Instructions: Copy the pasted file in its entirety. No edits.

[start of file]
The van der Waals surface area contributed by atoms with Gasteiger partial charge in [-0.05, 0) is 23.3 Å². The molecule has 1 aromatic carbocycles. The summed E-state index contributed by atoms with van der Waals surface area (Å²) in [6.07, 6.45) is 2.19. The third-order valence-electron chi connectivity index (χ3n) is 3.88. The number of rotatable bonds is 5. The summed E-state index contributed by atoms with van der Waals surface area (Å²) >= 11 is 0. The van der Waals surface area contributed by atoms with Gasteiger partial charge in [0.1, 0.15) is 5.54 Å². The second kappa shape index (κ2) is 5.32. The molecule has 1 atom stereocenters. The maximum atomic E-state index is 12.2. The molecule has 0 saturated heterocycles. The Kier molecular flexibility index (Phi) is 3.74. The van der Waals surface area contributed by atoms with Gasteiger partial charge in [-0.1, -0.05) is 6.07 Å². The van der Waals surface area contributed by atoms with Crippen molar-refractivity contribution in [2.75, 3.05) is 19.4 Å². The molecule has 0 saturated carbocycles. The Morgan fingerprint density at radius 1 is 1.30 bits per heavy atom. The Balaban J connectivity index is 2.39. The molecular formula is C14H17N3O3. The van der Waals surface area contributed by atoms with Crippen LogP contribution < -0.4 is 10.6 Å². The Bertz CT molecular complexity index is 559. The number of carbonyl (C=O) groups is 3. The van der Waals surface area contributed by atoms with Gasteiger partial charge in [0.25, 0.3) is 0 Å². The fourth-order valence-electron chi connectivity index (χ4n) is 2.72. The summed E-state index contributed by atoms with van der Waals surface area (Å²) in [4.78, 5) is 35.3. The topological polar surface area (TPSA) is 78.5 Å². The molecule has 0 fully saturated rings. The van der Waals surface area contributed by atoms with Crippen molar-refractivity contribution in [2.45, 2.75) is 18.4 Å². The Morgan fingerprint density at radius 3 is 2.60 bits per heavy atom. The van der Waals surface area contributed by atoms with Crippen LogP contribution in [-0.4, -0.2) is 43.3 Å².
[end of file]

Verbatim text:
The van der Waals surface area contributed by atoms with Gasteiger partial charge in [-0.05, 0) is 23.3 Å². The molecule has 1 aromatic carbocycles. The summed E-state index contributed by atoms with van der Waals surface area (Å²) in [6.07, 6.45) is 2.19. The third-order valence-electron chi connectivity index (χ3n) is 3.88. The number of rotatable bonds is 5. The summed E-state index contributed by atoms with van der Waals surface area (Å²) >= 11 is 0. The van der Waals surface area contributed by atoms with Gasteiger partial charge in [0.1, 0.15) is 5.54 Å². The second kappa shape index (κ2) is 5.32. The molecule has 1 atom stereocenters. The maximum atomic E-state index is 12.2. The molecule has 0 saturated heterocycles. The Kier molecular flexibility index (Phi) is 3.74. The van der Waals surface area contributed by atoms with Gasteiger partial charge in [-0.1, -0.05) is 6.07 Å². The van der Waals surface area contributed by atoms with Crippen molar-refractivity contribution in [2.75, 3.05) is 19.4 Å². The molecule has 0 saturated carbocycles. The Morgan fingerprint density at radius 1 is 1.30 bits per heavy atom. The Balaban J connectivity index is 2.39. The molecular formula is C14H17N3O3. The van der Waals surface area contributed by atoms with Crippen LogP contribution < -0.4 is 10.6 Å². The Bertz CT molecular complexity index is 559. The number of carbonyl (C=O) groups is 3. The van der Waals surface area contributed by atoms with Gasteiger partial charge in [0.25, 0.3) is 0 Å². The fourth-order valence-electron chi connectivity index (χ4n) is 2.72. The summed E-state index contributed by atoms with van der Waals surface area (Å²) in [4.78, 5) is 35.3. The topological polar surface area (TPSA) is 78.5 Å². The molecule has 0 fully saturated rings. The van der Waals surface area contributed by atoms with Crippen molar-refractivity contribution in [2.45, 2.75) is 18.4 Å². The Morgan fingerprint density at radius 3 is 2.60 bits per heavy atom. The van der Waals surface area contributed by atoms with Crippen LogP contribution in [-0.4, -0.2) is 43.3 Å².